Case and Commentary
Jun 2019

How Should Organizations Respond to Racism Against Health Care Workers?

Ann Marie Garran, PhD and Brian M. Rasmussen, PhD
AMA J Ethics. 2019;21(6):E499-504. doi: 10.1001/amajethics.2019.499.


This case and commentary considers how organizations should respond to overt racism expressed by patients. The article considers the nature and scope of organizations’ responsibilities to train both professional and nonprofessional staff and to enact zero-tolerance policies to address expressions of discrimination.


Dr C, an African American, is in her final year of an internal medicine residency. She reports to the emergency department to examine a middle-aged white woman injured in a car accident. The patient appears in stable condition but likely requires further medical testing. In the midst of the examination, the patient blurts out, “Isn’t there another doctor who can do this? I’d rather have a white doctor.” Dr C, shocked but not surprised, asks the patient if she wants the examination to continue and the patient acquiesces. The patient mutters under her breath, “I guess this is the way the world is going.” Dr C pretends to ignore the comment and continues the examination. The attending staff physician is an older white male, well respected in the organization. He observes the interaction and stands by quietly, allowing the examination to be completed. Upon leaving the patient’s room, the discussion among clinicians focuses exclusively on which tests are to be ordered, leaving the matter of the patient’s remarks unaddressed.


That racism exists in health care settings should surprise no one—it exists in all domains of contemporary life. What is surprising is just how little racism is formally addressed in medicine.1 Noting this neglect, Johnstone and Kanitsaki ask, “Why has racism per se tended to be poorly addressed as an ethical issue in health care ethics discourse?”2 That is a good question. We know, for instance, that there are long-standing discrepancies in health care outcomes based in part on racial discrimination. These findings are not just historical facts but reflect contemporary conditions.3 Also well documented are racial assaults faced by health care practitioners of color, whether they be physicians, nurses, or other staff.4 Although inequalities in access to health care services and inequalities in health outcomes deserve our utmost attention, it is racial assaults on health care staff that we wish to focus our attention on here—from an ethical perspective. We are particularly interested in exploring not only the ethical problems that emerge when health care workers are exposed to racial discrimination by patients they attempt to treat but also, importantly, the conditions under which these ethical issues can be optimally addressed.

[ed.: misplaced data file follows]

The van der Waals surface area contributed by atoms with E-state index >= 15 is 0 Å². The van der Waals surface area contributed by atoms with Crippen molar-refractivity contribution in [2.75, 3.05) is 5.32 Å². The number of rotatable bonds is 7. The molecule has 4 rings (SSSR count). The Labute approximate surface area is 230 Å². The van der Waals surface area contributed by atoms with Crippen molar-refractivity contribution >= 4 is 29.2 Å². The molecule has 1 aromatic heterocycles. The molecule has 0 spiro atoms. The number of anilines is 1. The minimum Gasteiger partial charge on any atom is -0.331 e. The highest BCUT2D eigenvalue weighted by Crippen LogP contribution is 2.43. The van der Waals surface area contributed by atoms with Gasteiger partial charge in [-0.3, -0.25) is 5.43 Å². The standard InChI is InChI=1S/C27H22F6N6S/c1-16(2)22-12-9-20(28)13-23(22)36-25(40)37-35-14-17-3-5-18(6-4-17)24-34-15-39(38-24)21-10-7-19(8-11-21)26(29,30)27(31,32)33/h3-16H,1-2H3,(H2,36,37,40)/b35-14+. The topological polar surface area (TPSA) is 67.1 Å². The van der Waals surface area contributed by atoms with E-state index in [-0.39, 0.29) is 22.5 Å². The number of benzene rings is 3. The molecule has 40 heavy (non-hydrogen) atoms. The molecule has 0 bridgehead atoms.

Need for Organizational Responses

Not uncommonly, health care practitioners of color are subject to overtly racist behaviors by patients—for example, when an individual or family specifically requests a white clinician. As Paul-Emile et al argue,5 there are some reasonable motives for people to request someone other than the attending physician. Such requests may be rooted in religious dictates, gender preferences, or language barriers. For example, with respect to gender, we recognize that in the case of sexual assault it would be reasonable for a female patient to request a female physician. While some might be concerned that there is a slippery slope in determining what qualifies as reasonable, for the most part, a physician dealing with these kinds of requests is not burdened by the demand. The same cannot be said for the refusal of a patient to be treated by a clinician of color. In this case, the emotional harm experienced by the clinician should not be underestimated.6 When faced by a racist attack, an ethical conflict emerges for health care practitioners of color between the duty to provide care and the duty not to treat patients against their wishes and to do no harm. Indeed, in certain situations, there are also legal requirements to provide care.7 In this scenario with Dr C, the ethical dilemma was averted, technically speaking, because the patient consented to Dr C’s continuing the exam. Had the patient held firm in her refusal, the decision-making process of the physicians would first need to consider the medical condition of the patient and the necessary duty to provide care.5 But our interest here is the harm done to Dr C and the inaction of the staff physician. We wonder: What went through his mind when the patient made her request? What was his thinking as he walked away, offering no space for discussion or for Dr C to debrief? What prevented him from saying something directly to the patient? What prohibited him from engaging in a conversation with Dr C to elicit her experience of this encounter? What was Dr C to make of his silence? Is Dr C expected to manage her emotions on her own? If so, why is this expectation an acceptable one?